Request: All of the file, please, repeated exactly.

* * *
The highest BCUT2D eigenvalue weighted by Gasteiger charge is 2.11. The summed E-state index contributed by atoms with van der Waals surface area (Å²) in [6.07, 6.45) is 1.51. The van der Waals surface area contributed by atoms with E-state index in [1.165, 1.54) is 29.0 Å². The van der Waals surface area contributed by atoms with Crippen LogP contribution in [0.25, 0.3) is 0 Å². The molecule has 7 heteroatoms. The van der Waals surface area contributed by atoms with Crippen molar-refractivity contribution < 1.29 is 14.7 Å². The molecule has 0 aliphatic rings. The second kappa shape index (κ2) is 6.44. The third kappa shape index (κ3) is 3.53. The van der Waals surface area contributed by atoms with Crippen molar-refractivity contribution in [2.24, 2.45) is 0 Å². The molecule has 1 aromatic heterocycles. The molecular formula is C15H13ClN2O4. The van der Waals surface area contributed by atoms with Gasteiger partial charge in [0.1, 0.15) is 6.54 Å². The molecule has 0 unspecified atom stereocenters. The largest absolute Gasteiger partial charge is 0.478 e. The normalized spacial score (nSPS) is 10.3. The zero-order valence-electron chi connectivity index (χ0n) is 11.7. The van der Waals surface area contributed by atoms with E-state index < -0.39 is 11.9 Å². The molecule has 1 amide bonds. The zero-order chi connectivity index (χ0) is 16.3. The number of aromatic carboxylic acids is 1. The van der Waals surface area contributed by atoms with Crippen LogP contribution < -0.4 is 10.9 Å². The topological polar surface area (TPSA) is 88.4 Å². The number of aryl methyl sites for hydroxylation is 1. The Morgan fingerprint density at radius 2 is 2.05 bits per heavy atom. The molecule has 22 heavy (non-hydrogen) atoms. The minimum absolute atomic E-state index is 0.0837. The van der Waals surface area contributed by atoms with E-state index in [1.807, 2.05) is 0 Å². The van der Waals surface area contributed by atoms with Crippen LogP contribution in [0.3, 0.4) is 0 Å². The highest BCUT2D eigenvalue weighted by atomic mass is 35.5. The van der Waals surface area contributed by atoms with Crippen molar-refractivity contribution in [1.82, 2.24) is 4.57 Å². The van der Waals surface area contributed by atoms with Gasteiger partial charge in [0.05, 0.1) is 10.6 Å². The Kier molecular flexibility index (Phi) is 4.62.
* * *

The highest BCUT2D eigenvalue weighted by Gasteiger charge is 2.11. The summed E-state index contributed by atoms with van der Waals surface area (Å²) in [6.07, 6.45) is 1.51. The van der Waals surface area contributed by atoms with E-state index in [1.165, 1.54) is 29.0 Å². The van der Waals surface area contributed by atoms with Crippen LogP contribution in [0.25, 0.3) is 0 Å². The molecule has 7 heteroatoms. The van der Waals surface area contributed by atoms with Crippen molar-refractivity contribution < 1.29 is 14.7 Å². The molecule has 0 aliphatic rings. The second kappa shape index (κ2) is 6.44. The third kappa shape index (κ3) is 3.53. The van der Waals surface area contributed by atoms with Crippen molar-refractivity contribution in [2.24, 2.45) is 0 Å². The molecule has 1 aromatic heterocycles. The molecular formula is C15H13ClN2O4. The van der Waals surface area contributed by atoms with Gasteiger partial charge in [0.1, 0.15) is 6.54 Å². The molecule has 0 unspecified atom stereocenters. The largest absolute Gasteiger partial charge is 0.478 e. The normalized spacial score (nSPS) is 10.3. The zero-order valence-electron chi connectivity index (χ0n) is 11.7. The van der Waals surface area contributed by atoms with E-state index < -0.39 is 11.9 Å². The molecule has 1 amide bonds. The zero-order chi connectivity index (χ0) is 16.3. The number of aromatic carboxylic acids is 1. The van der Waals surface area contributed by atoms with Crippen LogP contribution < -0.4 is 10.9 Å². The topological polar surface area (TPSA) is 88.4 Å². The number of aryl methyl sites for hydroxylation is 1. The Morgan fingerprint density at radius 2 is 2.05 bits per heavy atom. The molecule has 22 heavy (non-hydrogen) atoms. The minimum absolute atomic E-state index is 0.0837. The van der Waals surface area contributed by atoms with E-state index in [1.807, 2.05) is 0 Å². The van der Waals surface area contributed by atoms with Crippen LogP contribution in [0.3, 0.4) is 0 Å². The highest BCUT2D eigenvalue weighted by atomic mass is 35.5. The van der Waals surface area contributed by atoms with Crippen molar-refractivity contribution in [1.82, 2.24) is 4.57 Å². The van der Waals surface area contributed by atoms with Gasteiger partial charge in [0.05, 0.1) is 10.6 Å². The Kier molecular flexibility index (Phi) is 4.62.